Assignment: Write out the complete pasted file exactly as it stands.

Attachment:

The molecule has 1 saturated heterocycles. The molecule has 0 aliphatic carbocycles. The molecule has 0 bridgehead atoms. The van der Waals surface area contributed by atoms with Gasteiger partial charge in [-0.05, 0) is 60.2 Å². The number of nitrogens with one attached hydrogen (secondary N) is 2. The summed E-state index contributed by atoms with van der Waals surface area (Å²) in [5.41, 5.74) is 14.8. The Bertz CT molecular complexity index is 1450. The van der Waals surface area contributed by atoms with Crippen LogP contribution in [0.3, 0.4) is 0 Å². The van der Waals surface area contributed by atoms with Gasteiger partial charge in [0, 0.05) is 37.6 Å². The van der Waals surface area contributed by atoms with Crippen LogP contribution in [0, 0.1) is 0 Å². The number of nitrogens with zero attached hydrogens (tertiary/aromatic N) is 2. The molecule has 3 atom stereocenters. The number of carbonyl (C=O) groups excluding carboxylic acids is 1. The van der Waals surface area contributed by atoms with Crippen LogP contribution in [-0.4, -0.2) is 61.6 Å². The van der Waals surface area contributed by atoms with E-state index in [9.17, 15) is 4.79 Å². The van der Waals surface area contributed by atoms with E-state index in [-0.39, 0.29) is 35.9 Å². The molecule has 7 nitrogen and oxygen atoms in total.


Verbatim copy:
The molecule has 1 saturated heterocycles. The molecule has 0 aliphatic carbocycles. The molecule has 0 bridgehead atoms. The van der Waals surface area contributed by atoms with Gasteiger partial charge in [-0.05, 0) is 60.2 Å². The number of nitrogens with one attached hydrogen (secondary N) is 2. The summed E-state index contributed by atoms with van der Waals surface area (Å²) in [5.41, 5.74) is 14.8. The Bertz CT molecular complexity index is 1450. The van der Waals surface area contributed by atoms with Crippen LogP contribution in [0.3, 0.4) is 0 Å². The van der Waals surface area contributed by atoms with Gasteiger partial charge in [0, 0.05) is 37.6 Å². The van der Waals surface area contributed by atoms with Crippen LogP contribution in [0, 0.1) is 0 Å². The number of nitrogens with zero attached hydrogens (tertiary/aromatic N) is 2. The molecule has 3 atom stereocenters. The number of carbonyl (C=O) groups excluding carboxylic acids is 1. The van der Waals surface area contributed by atoms with Crippen LogP contribution in [-0.4, -0.2) is 61.6 Å². The van der Waals surface area contributed by atoms with E-state index in [9.17, 15) is 4.79 Å². The van der Waals surface area contributed by atoms with E-state index in [-0.39, 0.29) is 35.9 Å². The molecule has 7 nitrogen and oxygen atoms in total.